Altercations amongst family members and domestic violence, bar fights, road rage -- these are among the many sets of circumstances under which an assault can take place. If you have been charged with an assault, you need to work with experienced attorneys who know how to best approach your case.
Article 120 of the New York Penal Law (the “Penal Law,” or “PL”) contains several assault and assault-related provisions. These charges may apply in a wide variety of factual circumstances; from fist fights and minor scuffles to stabbings and shootings.
Key Penal Law Provisions:
- Assault in the third degree, PL 120.00 (1), a class A misdemeanor
- Assault in the second degree, PL 120.05, a class D felony
- Assault in the first degree, PL 120.10, a class B felony
- Gang assault in the second degree, PL 120.06, a class C felony
- Gang assault in the first degree, PL 120.07, a class B felony
- Physical Injury and Serious Physical Injury, PL 10.00(9), (10)
- Deadly Weapon or Dangerous Instrument, PL 10.00(11), (12)
Article 120 of the The New York Penal law contains several provisions dealing with the concept of assault. The basic form of the assault offense is defined in Penal Law section 120.00(1), which prohibits a person from intentionally, recklessly, or with criminal negligence, causing “physical injury” to another. PL 120.00. The third-degree assault charge may apply to common street or bar fights, fist-fights, or other physical altercations where someone was punched, kicked, scratched, bruised, or suffered some other kind of physical injury that does not rise to the level of serious physical injury, or where no weapon of any kind was involved. Assault in the third degree is a class A misdemeanor.
More serious assaults can be charged as felonies, and commonly apply to cases involving certain aggravating factors such as more severe, or more specifically, “serious physical” injuries to the complainant, assaults on children, three (or more)-on-one gang assaults, or the use of weapons or dangerous instruments (as those terms are defined in the law).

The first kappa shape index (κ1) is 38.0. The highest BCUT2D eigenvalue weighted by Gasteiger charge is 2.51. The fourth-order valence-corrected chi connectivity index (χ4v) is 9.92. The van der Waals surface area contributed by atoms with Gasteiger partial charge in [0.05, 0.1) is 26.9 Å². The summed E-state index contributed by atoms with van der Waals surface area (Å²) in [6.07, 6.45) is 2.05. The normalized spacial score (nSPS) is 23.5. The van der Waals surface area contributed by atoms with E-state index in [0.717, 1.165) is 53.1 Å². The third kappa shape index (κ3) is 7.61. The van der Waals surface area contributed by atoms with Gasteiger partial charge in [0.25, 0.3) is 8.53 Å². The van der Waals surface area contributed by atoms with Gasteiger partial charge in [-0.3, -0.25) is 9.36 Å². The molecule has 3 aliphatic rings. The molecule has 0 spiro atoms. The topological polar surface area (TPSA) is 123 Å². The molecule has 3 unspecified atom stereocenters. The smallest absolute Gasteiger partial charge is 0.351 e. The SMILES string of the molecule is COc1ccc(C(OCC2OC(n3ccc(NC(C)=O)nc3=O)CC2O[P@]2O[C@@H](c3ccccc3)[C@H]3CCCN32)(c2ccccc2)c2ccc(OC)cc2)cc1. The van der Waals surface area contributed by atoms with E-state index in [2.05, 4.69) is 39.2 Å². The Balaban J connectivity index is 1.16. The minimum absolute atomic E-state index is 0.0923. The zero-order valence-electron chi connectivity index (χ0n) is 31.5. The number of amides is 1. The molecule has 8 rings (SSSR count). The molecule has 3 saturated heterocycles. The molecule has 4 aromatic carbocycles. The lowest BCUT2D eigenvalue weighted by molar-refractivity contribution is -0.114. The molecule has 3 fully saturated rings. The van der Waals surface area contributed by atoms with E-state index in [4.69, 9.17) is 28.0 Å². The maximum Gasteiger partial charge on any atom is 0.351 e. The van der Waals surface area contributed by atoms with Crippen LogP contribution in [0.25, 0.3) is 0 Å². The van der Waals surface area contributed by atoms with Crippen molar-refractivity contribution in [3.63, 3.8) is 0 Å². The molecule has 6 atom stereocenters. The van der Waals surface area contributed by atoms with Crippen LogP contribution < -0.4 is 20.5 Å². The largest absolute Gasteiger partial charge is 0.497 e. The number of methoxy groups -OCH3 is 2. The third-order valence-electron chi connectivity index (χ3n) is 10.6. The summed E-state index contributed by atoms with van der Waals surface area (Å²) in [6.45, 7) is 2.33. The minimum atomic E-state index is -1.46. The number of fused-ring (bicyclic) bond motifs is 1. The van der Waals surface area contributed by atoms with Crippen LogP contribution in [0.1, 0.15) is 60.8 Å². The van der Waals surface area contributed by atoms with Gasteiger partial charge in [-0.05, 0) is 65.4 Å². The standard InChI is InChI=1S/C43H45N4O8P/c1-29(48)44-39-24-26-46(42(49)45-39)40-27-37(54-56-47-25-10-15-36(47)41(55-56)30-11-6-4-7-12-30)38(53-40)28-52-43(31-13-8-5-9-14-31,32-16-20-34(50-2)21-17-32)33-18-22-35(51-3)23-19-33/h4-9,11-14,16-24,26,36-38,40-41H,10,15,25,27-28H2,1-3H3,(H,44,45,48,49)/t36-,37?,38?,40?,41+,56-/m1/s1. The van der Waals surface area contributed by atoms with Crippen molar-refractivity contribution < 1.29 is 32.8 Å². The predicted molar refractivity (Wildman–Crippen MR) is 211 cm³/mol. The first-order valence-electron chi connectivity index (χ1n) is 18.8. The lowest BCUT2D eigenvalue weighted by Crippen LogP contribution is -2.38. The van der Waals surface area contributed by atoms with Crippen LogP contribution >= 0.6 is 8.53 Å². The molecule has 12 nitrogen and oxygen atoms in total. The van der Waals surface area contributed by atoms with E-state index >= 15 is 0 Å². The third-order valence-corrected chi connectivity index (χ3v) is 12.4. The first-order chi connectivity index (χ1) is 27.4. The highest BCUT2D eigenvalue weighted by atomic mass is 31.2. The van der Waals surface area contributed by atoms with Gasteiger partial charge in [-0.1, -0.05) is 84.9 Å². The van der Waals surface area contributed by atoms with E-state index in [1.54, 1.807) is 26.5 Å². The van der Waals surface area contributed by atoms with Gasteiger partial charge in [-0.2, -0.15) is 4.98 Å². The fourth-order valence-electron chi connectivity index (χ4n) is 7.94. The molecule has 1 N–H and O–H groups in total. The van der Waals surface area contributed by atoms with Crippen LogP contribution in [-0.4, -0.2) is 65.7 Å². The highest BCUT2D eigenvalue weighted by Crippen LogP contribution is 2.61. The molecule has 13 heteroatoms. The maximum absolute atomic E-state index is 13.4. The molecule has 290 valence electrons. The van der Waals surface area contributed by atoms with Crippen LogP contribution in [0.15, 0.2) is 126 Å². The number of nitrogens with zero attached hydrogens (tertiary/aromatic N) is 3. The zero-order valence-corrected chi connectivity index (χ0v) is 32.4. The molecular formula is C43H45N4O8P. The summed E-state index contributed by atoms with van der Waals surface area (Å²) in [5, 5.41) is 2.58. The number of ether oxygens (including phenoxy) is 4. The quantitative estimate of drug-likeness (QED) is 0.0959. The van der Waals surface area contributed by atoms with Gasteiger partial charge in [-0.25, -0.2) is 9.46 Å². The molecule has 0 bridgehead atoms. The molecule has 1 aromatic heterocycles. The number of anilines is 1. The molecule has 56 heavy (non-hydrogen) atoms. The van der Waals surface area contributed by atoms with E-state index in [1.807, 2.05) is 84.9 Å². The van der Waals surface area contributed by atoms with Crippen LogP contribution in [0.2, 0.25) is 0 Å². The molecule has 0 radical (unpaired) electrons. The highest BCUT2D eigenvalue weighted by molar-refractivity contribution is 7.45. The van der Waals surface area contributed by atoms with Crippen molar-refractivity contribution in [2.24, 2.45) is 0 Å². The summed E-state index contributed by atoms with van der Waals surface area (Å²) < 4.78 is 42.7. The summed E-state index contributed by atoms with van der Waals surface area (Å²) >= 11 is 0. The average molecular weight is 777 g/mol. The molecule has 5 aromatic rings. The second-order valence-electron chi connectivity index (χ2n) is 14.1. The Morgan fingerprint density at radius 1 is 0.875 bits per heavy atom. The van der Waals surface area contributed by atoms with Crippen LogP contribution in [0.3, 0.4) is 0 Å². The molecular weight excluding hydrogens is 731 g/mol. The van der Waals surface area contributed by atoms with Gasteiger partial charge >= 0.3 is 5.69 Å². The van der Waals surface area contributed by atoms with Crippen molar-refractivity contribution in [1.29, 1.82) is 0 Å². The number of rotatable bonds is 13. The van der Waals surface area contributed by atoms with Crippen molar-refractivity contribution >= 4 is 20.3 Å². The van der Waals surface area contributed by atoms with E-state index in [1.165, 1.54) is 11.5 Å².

The second-degree assault statute contains eleven different subsections under which a person may be charged. PL 120.05. The first applies in cases of “serious physical injur[ies]” are sustained by the victim: “A person is guilty of assault in the second degree when . . . [w]ith intent to cause serious physical injury to another person, he causes such injury to such person or to a third person.” PL 120.05(1). Serious physical injury is defined as “physical injury which creates a substantial risk of death, or which causes death or serious and protracted disfigurement, protracted impairment of health or protracted loss or impairment of the function of any bodily organ.” PL 10.00(10). The second more common form of assault in the second degree applies to cases involving weapons: “A person is guilty of assault in the second degree when . . . [w]ith intent to cause physical injury to another person, he causes such injury to such person or to a third person by means of a deadly weapon or a dangerous instrument . . .” PL 120.05(2). The definitions of “deadly weapon” or “dangerous instrument” are broad and have been interpreted to encompass just about anything imaginable that can be used as a weapon of some kind under the given circumstances. See PL 10.00(12), (13). Other second-degree assault provisions apply to cases involving assaults on police officers and firemen, PL 120.05(3); the reckless causing of serious physical injury by means of a deadly weapon or dangerous instrument, PL 120.05(4); non-consensual administration of drugs to another person, PL 120.05(5); causing physical injury to a non-participant during the course of committing a felony, PL 120.05(6); jail or prison assaults, PL 120.05(7); assaults resulting in serious physical injury to a person under 11 years of age, PL 120.05(8); assaults resulting in physical injury to a person under 7 years of age, PL 120.05(9); assaults resulting in physical injury to a school or public school district, PL 120.05(10); and assaults involving physical injury to transportation workers, PL 120.05(11).